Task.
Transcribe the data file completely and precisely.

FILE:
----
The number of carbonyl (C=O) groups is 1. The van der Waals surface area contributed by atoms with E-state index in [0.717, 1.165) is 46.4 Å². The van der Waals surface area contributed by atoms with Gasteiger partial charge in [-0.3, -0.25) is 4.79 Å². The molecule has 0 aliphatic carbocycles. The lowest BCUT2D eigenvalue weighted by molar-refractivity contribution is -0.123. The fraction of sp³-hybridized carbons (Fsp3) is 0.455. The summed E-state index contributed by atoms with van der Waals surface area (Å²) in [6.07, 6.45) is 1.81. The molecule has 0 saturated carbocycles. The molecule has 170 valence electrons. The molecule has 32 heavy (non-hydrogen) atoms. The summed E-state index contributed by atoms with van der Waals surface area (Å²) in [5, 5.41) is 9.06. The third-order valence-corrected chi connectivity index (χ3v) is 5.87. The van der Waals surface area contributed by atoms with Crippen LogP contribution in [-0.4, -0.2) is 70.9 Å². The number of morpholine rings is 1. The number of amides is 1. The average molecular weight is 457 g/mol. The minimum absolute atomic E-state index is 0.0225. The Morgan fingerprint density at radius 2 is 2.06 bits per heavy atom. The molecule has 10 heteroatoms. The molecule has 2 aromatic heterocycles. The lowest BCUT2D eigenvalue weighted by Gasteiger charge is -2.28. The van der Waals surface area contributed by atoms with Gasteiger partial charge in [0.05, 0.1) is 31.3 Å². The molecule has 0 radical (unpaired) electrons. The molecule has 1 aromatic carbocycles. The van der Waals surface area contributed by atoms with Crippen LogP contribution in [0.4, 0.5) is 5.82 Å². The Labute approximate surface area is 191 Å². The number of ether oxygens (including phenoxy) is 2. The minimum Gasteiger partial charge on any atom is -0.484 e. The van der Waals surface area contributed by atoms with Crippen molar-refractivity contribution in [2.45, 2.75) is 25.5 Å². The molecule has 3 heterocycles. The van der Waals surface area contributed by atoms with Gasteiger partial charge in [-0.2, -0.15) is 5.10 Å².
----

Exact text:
The number of carbonyl (C=O) groups is 1. The van der Waals surface area contributed by atoms with E-state index in [0.717, 1.165) is 46.4 Å². The van der Waals surface area contributed by atoms with Gasteiger partial charge in [-0.3, -0.25) is 4.79 Å². The molecule has 0 aliphatic carbocycles. The lowest BCUT2D eigenvalue weighted by molar-refractivity contribution is -0.123. The fraction of sp³-hybridized carbons (Fsp3) is 0.455. The summed E-state index contributed by atoms with van der Waals surface area (Å²) in [6.07, 6.45) is 1.81. The molecule has 0 saturated carbocycles. The molecule has 170 valence electrons. The molecule has 32 heavy (non-hydrogen) atoms. The summed E-state index contributed by atoms with van der Waals surface area (Å²) in [5, 5.41) is 9.06. The third-order valence-corrected chi connectivity index (χ3v) is 5.87. The van der Waals surface area contributed by atoms with Crippen LogP contribution in [-0.4, -0.2) is 70.9 Å². The number of morpholine rings is 1. The number of amides is 1. The average molecular weight is 457 g/mol. The minimum absolute atomic E-state index is 0.0225. The Morgan fingerprint density at radius 2 is 2.06 bits per heavy atom. The molecule has 10 heteroatoms. The molecule has 2 aromatic heterocycles. The lowest BCUT2D eigenvalue weighted by Gasteiger charge is -2.28. The van der Waals surface area contributed by atoms with Gasteiger partial charge in [0.05, 0.1) is 31.3 Å². The molecule has 0 radical (unpaired) electrons. The molecule has 1 aromatic carbocycles. The van der Waals surface area contributed by atoms with Crippen LogP contribution in [0.4, 0.5) is 5.82 Å². The Labute approximate surface area is 191 Å². The number of ether oxygens (including phenoxy) is 2. The minimum Gasteiger partial charge on any atom is -0.484 e. The van der Waals surface area contributed by atoms with Crippen molar-refractivity contribution in [2.45, 2.75) is 25.5 Å². The molecule has 3 heterocycles. The van der Waals surface area contributed by atoms with Gasteiger partial charge in [-0.2, -0.15) is 5.10 Å².